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· July, 2009

Stories about Music from July, 2009

Trinidad & Tobago: Emancipation Celebrations

30 July 2009

“On August 1, 1985, Trinidad and Tobago became the first country in the world to declare a national holiday to commemorate the abolition of slavery”: Repeating Islands highlights Emancipation Day celebrations in the twin island republic.

Jamaica: Dancehall & Child Abuse

28 July 2009

As the Jamaican government introduces a child pornography bill, Jamaica Salt makes it clear that the blame for the rise in child abuse on the island cannot be laid squarely at the door of dancehall music.

Jamaica: Mento Master Missed

24 July 2009

Repeating Islands remembers the life and career of Jamaica's Mento master, Theodore “T” Miller: “Mento is a style of Jamaican folk music that draws heavily on musical traditions brought to the island by African slaves…his loss, as the Gleaner recently reported, ‘represents a great loss to Jamaica’s cultural heritage’.”

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Trinidad and Tobago: Online Art Networks

23 July 2009

Younger contemporary artists in Trinidad increasingly use online media like blogs and social networks like Facebook to exhibit and document their work and engage each other in critical conversation.

Cuba, Jamaica: Film & Music

22 July 2009

AfriClassical notes that famed Afro-Cuban composer Leo Brouwer has received his country's 2009 National Film Award, while Repeating Islands discovers that the musical based on Jamaican Perry Henzell’s 1972 film The Harder They Come will soon open in Canada.

Barbados: Where's the Culture?

22 July 2009

Barbados Underground suggests that when it comes to Crop Over, “culture issues have taken a backseat in recent years at the expense of running the festival as a business”.

Jamaica: Jacksons to Perform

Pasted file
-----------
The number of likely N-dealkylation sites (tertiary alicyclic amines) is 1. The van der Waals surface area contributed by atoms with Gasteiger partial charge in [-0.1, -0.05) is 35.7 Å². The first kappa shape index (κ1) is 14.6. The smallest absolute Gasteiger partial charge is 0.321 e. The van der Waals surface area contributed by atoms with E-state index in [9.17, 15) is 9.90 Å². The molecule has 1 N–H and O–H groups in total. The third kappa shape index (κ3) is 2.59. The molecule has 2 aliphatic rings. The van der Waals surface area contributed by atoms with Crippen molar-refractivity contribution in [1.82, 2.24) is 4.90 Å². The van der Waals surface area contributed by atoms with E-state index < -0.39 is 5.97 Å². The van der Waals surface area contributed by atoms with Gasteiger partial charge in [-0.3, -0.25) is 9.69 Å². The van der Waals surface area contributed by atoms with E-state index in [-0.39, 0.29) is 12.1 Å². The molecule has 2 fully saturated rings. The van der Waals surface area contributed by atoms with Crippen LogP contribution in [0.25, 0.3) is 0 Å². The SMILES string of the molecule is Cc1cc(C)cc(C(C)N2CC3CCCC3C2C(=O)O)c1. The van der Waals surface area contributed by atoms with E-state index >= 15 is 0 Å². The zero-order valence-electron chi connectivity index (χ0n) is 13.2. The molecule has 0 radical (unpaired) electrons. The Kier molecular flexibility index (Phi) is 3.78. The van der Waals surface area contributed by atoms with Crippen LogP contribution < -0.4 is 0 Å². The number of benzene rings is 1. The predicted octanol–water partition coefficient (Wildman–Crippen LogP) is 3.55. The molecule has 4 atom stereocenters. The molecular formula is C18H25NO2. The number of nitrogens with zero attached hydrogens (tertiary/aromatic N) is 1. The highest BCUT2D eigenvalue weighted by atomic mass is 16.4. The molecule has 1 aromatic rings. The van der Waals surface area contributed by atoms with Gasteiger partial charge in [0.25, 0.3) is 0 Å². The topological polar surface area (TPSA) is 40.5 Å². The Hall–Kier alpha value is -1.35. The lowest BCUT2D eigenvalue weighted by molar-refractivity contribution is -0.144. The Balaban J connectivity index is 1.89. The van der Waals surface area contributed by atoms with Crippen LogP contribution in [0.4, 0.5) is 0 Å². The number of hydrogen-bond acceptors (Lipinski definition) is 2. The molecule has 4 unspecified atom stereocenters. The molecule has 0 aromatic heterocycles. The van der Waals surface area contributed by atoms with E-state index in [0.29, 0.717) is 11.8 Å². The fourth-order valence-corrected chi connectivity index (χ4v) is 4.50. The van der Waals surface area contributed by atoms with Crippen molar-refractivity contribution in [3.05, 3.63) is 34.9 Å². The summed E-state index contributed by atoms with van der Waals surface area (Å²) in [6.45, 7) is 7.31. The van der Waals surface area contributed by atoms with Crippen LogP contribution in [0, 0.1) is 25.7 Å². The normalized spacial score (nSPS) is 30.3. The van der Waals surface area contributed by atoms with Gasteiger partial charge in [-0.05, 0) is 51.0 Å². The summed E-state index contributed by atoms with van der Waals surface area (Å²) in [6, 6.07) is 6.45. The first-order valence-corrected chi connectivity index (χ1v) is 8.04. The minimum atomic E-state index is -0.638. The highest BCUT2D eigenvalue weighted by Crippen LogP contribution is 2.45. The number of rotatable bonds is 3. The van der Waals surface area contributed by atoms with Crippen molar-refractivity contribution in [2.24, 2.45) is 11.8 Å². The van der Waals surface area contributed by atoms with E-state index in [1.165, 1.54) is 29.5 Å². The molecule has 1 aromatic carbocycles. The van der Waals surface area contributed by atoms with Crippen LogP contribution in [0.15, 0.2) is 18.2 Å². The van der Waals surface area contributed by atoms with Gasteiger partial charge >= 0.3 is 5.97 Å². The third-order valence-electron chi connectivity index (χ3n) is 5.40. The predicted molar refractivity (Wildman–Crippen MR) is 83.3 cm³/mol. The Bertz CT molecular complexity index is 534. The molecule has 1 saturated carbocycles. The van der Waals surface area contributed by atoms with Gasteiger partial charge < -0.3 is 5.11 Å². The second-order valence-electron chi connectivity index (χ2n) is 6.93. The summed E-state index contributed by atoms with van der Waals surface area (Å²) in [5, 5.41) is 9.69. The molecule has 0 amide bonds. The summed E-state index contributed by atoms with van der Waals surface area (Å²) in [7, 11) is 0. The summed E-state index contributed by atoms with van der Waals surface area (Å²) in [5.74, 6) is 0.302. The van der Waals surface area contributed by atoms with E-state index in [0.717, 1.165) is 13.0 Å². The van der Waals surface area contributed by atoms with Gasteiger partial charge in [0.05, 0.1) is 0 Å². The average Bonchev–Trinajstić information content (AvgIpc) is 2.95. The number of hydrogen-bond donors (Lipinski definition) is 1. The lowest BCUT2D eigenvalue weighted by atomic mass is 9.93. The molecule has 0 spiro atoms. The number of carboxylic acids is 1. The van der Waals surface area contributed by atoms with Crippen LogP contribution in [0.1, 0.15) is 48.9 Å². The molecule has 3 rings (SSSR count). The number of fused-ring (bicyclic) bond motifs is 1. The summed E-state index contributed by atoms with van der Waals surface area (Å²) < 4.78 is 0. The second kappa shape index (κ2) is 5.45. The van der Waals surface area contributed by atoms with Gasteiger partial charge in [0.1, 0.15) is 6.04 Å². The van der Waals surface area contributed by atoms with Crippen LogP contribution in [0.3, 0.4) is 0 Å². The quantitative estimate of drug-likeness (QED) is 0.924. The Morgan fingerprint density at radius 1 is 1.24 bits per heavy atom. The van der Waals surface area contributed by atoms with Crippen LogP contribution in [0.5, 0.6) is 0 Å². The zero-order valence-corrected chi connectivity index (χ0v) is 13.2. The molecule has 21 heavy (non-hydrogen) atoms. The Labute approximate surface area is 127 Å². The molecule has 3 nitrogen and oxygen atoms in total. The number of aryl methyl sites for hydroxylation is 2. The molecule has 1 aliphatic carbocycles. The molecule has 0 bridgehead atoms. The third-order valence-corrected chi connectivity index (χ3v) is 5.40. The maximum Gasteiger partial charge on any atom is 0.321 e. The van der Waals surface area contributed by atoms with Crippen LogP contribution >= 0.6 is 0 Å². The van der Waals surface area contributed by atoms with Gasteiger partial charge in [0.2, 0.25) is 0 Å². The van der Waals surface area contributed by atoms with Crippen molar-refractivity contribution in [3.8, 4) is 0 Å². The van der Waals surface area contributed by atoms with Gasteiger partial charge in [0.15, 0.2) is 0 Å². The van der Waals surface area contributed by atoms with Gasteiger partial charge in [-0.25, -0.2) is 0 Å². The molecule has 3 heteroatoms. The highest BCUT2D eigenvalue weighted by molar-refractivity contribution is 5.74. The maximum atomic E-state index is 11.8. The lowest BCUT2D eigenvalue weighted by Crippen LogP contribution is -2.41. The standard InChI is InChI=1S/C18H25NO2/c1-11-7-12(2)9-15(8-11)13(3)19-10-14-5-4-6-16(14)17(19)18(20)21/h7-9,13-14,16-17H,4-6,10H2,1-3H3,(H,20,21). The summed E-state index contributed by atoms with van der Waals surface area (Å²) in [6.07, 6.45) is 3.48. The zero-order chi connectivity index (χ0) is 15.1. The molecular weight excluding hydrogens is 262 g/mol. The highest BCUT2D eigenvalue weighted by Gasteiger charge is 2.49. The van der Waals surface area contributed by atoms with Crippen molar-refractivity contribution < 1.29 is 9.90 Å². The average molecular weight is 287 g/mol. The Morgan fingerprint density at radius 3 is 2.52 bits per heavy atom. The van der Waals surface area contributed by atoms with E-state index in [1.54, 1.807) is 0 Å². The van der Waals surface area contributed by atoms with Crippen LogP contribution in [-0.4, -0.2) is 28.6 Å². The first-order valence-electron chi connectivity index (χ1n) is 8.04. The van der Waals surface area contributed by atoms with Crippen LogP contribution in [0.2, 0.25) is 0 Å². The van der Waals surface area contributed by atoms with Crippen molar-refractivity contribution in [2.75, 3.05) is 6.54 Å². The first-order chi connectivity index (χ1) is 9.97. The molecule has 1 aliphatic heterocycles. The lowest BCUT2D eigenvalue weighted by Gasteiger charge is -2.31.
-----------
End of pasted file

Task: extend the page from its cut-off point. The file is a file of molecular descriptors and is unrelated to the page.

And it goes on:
20 July 2009

Girl With a Purpose and Repeating Islands report that Jamaica's Reggae Sumfest is being pegged as a “salute to Michael Jackson” this year – and the Jackson brothers are scheduled to perform.

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Out of Africa Emerges Digital Art and Animation

17 July 2009

‘Digital' has become the latest buzz word not just in Kenya but in Africa where most things are still analogue. However, Digital Art is a rather new term to even the most seasoned art aficionados. Digital technology has transformed traditional activities such as painting, drawing and sculpture, while new forms, such as net art, digital installation art, and virtual reality, have been recognized artistic practices.

Georgia: Nationalist Pop

14 July 2009

This is Tbilisi Calling comments on the tendency for pop music to be used for political purposes in countries such as Georgia. Although there have been some songs which have lampooned forces on both sides of the political divide, the blog also notes their use for nationalist purposes in a...

Jamaica: KOTE '09

13 July 2009

Annie Paul reviews Kingston on the Edge 2009 – Jamaica's up-and-coming urban art festival.

Yemen: “This Is It”

13 July 2009

“Michael Jackson wanted to give his greatest and best show. One last show which he called: ‘This Is It’. In death, he has done just that,” writes Yemeni blogger Omar Barsawad in this post.

Argentina: Digital Cumbia in Buenos Aires

13 July 2009

Digital Cumbia is one of the latest musical genres that is taking off in Buenos Aires, Argentina thanks to the music club Zizek. Good Airs writes more about why this type of music has become popular.

South Africa: Drumming to freedom

9 July 2009

cueTV interviews a dance collective from Mauritius, Reunion and Madagascar about the dance, Ma Ravan’, a ritual and a performance, and paying homage to slaves and freedom fighters performed at the Grahamstown Arts Festival in South Africa.

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